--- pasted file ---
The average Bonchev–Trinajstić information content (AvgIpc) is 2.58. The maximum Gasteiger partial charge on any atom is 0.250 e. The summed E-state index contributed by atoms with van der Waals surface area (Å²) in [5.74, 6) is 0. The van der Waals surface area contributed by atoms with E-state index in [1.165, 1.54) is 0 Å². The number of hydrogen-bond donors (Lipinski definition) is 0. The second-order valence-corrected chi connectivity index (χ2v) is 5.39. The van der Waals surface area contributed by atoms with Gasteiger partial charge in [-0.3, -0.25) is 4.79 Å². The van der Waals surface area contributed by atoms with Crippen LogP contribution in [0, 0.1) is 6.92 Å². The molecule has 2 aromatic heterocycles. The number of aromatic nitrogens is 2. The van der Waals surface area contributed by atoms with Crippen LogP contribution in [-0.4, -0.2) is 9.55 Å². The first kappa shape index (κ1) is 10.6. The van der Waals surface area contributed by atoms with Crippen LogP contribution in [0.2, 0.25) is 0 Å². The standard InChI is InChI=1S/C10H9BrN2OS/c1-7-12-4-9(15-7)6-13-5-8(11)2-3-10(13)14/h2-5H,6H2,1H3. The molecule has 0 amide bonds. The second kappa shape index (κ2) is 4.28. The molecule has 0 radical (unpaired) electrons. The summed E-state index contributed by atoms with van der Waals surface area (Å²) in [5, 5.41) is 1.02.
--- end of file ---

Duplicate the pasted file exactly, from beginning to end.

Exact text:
The average Bonchev–Trinajstić information content (AvgIpc) is 2.58. The maximum Gasteiger partial charge on any atom is 0.250 e. The summed E-state index contributed by atoms with van der Waals surface area (Å²) in [5.74, 6) is 0. The van der Waals surface area contributed by atoms with E-state index in [1.165, 1.54) is 0 Å². The number of hydrogen-bond donors (Lipinski definition) is 0. The second-order valence-corrected chi connectivity index (χ2v) is 5.39. The van der Waals surface area contributed by atoms with Gasteiger partial charge in [-0.3, -0.25) is 4.79 Å². The van der Waals surface area contributed by atoms with Crippen LogP contribution in [0, 0.1) is 6.92 Å². The molecule has 2 aromatic heterocycles. The number of aromatic nitrogens is 2. The van der Waals surface area contributed by atoms with Crippen LogP contribution in [-0.4, -0.2) is 9.55 Å². The first kappa shape index (κ1) is 10.6. The van der Waals surface area contributed by atoms with Crippen LogP contribution in [0.2, 0.25) is 0 Å². The standard InChI is InChI=1S/C10H9BrN2OS/c1-7-12-4-9(15-7)6-13-5-8(11)2-3-10(13)14/h2-5H,6H2,1H3. The molecule has 0 amide bonds. The second kappa shape index (κ2) is 4.28. The molecule has 0 radical (unpaired) electrons. The summed E-state index contributed by atoms with van der Waals surface area (Å²) in [5, 5.41) is 1.02.